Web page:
November 2 is the Day of the Dead, a colourful Mexican festival where people remember friends and family members who have died. A perfect day to have a look at some of our objects which represent the dead …
First off there are death masks, used both to commemorate the famous and the criminal. This death mask of Benjamin Disraeli was taken six hours after he died in 1881.
Wax death mask of Benjamin Disraeli
We’ve also got some slightly gruesome anatomical models:
Wax model of a female human head
Such models would normally be made as educational tools, but were also part of the strong aesthetic tradition which linked art and anatomy.
We also have a whole range of vanitas figures and memento mori – reminding the living of the transience of life and the inevitability of death. Snakes and frogs are a common feature of such figures, and I’m told that the use of the frog reflects the dramatic changes of form it goes through during its life cycle, making it a potent symbol of change and renewal.
Ivory model of a skull and a human head
Finally, some encourage a sense of fatalistic humour about the end of life:
Ivory model of a human skull with moving parts
Yes, the tongue pokes out and the eyes roll up. What more could you ask for in a memento mori?
I’m just back from a conference in Dresden. The Deutsches Hygiene-Museum, home to the wonderful transparent man (and woman), hosted a conference looking at wax moulages.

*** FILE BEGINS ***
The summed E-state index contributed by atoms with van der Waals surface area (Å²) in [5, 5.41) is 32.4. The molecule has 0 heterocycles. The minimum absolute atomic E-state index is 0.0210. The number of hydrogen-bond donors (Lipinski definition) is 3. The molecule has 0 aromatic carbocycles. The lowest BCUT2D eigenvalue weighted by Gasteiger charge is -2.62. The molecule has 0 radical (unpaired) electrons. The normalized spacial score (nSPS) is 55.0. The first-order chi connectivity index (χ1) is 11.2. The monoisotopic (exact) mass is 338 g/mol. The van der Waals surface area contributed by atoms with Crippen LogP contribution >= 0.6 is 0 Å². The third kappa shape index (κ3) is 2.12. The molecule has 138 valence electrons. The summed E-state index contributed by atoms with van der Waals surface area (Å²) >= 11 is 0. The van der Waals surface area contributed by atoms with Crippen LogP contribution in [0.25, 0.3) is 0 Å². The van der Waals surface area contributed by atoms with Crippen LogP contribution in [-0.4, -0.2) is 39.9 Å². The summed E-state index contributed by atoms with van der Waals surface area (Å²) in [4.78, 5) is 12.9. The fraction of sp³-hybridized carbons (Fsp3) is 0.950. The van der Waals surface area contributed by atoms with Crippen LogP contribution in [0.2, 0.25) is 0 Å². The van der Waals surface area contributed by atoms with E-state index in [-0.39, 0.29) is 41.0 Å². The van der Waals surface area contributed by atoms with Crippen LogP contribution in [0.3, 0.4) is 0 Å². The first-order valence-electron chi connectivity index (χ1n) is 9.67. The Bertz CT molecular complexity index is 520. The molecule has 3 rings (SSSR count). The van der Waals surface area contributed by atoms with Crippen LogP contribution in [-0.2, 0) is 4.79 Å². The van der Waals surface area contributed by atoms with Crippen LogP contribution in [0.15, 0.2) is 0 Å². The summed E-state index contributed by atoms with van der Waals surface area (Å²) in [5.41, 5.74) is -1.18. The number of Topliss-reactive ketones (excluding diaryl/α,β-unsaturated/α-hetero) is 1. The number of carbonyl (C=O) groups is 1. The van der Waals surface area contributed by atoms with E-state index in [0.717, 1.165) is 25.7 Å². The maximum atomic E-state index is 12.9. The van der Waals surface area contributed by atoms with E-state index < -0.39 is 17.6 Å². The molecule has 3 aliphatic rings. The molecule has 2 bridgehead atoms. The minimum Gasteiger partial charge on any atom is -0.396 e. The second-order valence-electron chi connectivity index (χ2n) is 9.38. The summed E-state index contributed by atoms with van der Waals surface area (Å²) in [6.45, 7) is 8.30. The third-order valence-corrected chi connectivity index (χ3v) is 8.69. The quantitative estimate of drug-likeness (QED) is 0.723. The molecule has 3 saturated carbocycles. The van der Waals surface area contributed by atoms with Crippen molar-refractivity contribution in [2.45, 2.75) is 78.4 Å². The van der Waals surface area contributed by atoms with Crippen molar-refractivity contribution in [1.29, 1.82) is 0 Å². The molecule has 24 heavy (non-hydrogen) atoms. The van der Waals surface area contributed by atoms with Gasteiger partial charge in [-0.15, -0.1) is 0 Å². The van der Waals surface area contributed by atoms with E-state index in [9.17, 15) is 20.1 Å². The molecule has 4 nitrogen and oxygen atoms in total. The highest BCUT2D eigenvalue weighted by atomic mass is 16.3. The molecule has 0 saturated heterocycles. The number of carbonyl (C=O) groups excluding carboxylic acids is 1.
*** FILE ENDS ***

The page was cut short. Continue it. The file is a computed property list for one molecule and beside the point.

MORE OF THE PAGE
Moulages are based on casts taken directly from patients, which are then moulded in wax to present case studies of particular diseases, especially dermatological conditions. Each one has its own medical and cultural story to tell, at once a medical specimen, an individual’s history as a patient, and cultural artefact.
These examples are from our collection, and were part of a touring anatomical show in the 1920s. These ‘before and after’ waxes show the effects of Salvarsan, the ‘magic bullet’ which was the first effective treatment for syphilis.
One of the great things about the conference was the sense that all kinds of people are getting interested in moulages again. The Charité Museum in Berlin is working on a project documenting moulage collections, while the Hôpital St Louis has its collections online. But also at the conference were people reviving the craft skills and not only preserving but making new moulages. Dermatologists use them to teach students about once common diseases which are now rare and you can even buy bleeding moulages for casualty simulations. Or perhaps Hallowe’en…
It’s great to see the value of items that for while looks like they might be considered as historical ‘curiosities’ being recognised again.